In 1996, CPT’s Hebron team began sending out “Updates,” a collection of brief anecdotes and conversations that did not merit a full release, but which offered a glimpse into life as the team was experiencing it in Hebron. Below are anecdotes from March-April 1996 that relate to Tel Rumeida, and which give an idea of what it means for the current settlement enterprise at Tel Rumeida to expand.
From the Tel Rumeida CPTnet Archives: March-April 1996 Updates
March 20–Kathleen Kern and Robert Naiman find a local shopkeeper squatting beside the checkpoint at Tel Rumeida. One of the soldiers at the checkpoint tells them that the shopkeeper has thrown a rock at another soldier standing with him at the checkpoint. It is obvious from the facial expression of the other soldier that this information is news to him. The shop owner asks Kern and Naiman to call the police, which they do. The police come and tell the soldiers to release him.
Later, one of the soldiers from the previous evening approaches Naiman and says, “I have a message for you. The next time you interfere with us doing our work you will be arrested.” The same soldier tells Kern, “We were only going to hold him for an hour and then we would have let him go.”
March 26–The entire team takes Gene Stoltzfus to visit the Abu Haikel family who lives at Tel Rumeida. One of the soldiers there refuses to let Kern and Naiman pass because they are “troublemakers,” so the rest of the group passes to the Abu Haikel house while Kern and Naiman attempt to engage the soldiers in conversation. Ultimately, the soldier in charge tells Kern and Naiman that he did not let them pass because he did not like what they were wearing. Other soldiers gather at the checkpoint and question the officer in charge as to why they are not letting the CPTers pass. They cannot overrule the officer but treat Kern and Naiman in a considerably friendlier manner. One of the soldiers tells them it is his birthday and Kern gives him a pack of gum as a present. Everyone (except the soldier who has detained Kern and Naiman) sings “Halvah Nageelah” as the soldier celebrating his birthday dances.
March 30–Kathleen Kern and Misty Gerner–a professor at Bir Zeit University– go to walk five-year-old Wisam Abu Haikel to her house from the bus stop (In the past Wisam has been attacked by settler youth as she walked to her house.) The soldier who detained Kern and Naiman on March 26 refuses to let Kern pass, so Gerner accompanies Wisam to her home. When Kern explains to the soldier why they accompany Wisam, he does not respond, but later says, “She is a beautiful child. I don’t understand why anyone would want to hurt her.”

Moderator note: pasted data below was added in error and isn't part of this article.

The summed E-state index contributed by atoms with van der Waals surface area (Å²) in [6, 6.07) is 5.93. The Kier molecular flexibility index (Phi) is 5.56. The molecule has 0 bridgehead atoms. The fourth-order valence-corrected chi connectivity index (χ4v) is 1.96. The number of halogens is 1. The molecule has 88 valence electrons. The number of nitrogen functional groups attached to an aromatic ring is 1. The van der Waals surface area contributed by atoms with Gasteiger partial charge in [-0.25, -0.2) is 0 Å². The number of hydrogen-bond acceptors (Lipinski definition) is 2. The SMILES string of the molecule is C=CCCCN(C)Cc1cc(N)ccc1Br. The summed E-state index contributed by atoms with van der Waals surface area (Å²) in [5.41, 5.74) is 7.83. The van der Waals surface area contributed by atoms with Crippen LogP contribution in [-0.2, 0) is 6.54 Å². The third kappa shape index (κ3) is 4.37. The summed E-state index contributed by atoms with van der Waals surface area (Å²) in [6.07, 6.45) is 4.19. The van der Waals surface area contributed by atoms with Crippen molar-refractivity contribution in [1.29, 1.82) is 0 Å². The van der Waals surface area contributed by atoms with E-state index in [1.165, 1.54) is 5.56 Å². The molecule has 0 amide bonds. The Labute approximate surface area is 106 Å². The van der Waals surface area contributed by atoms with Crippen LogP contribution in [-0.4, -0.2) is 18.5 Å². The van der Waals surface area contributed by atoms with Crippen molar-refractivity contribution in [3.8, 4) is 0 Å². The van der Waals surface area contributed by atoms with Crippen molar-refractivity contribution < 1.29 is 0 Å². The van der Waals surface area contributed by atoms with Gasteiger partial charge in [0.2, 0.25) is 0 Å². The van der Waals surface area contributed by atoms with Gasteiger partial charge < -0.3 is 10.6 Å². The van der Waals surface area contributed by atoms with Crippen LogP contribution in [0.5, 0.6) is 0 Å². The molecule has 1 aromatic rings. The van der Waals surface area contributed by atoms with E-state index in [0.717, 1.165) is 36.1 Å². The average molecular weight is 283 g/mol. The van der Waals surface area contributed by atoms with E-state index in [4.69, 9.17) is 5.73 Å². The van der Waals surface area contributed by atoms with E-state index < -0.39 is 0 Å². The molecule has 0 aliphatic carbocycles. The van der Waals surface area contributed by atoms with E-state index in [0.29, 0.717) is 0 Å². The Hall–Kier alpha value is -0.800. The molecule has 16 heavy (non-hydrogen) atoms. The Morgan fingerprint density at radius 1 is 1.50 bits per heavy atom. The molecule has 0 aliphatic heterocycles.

April 9–While the rest of the team is with a journalist at Tel Rumeida, Anne Montgomery receives a call that the students at Hebron University have decided to do a 24-hour sit-in. By the time Montgomery and Wendy Lehman arrive at the University, the Israeli military has dispersed the demonstrators. They beat many students and several journalists. Seven of the students are arrested and taken to prison.
Soldiers at the Tel Rumeida checkpoint stop Hani Abu Haikel and other Palestinian residents of the area from walking to their homes. They talk to their commander via their walky talky, saying that people who live in Tel Rumeida wish to pass. The commander says, “Are they Israelis?” The soldier says, “No, Arab.” The commander tells the soldiers not to let any Arabs pass. Hani and other residents of Tel Rumeida sit in the middle of the road, preventing traffic from going in or out. Eventually, the women and children come out of their houses inside the checkpoint and sit with the men on the ground. The police and Cpt. Eyal Ziv, military advisor on Arab affairs, arrive and tell the soldiers to let the people sitting in the road go to their homes.
The team celebrates Hani Abu Haikel’s birthday in his home near the settlement of Tel Rumeida. Hani’s wife, Reem, tells the team that she found a settler baby-sitting outside their gate an hour earlier. When it appeared that his parents were nowhere around, Hani’s father, Jameel picked the child up and carried him down to a police officer standing at the checkpoint. He thanked him politely and took the child.
April 25: Wisam Abu Haikel gets off the school bus wearing a silver cardboard crown she received during a school celebration in preparation for the Muslim feast of Al Adja. CPTers Anne Montgomery and Dianne Roe meet her at the school bus and begin walking her up the hill to her home. As they reach the crest of the hill, they notice that Wisam is no longer with them. Looking behind them, they see her chatting happily with a soldier at the checkpoint.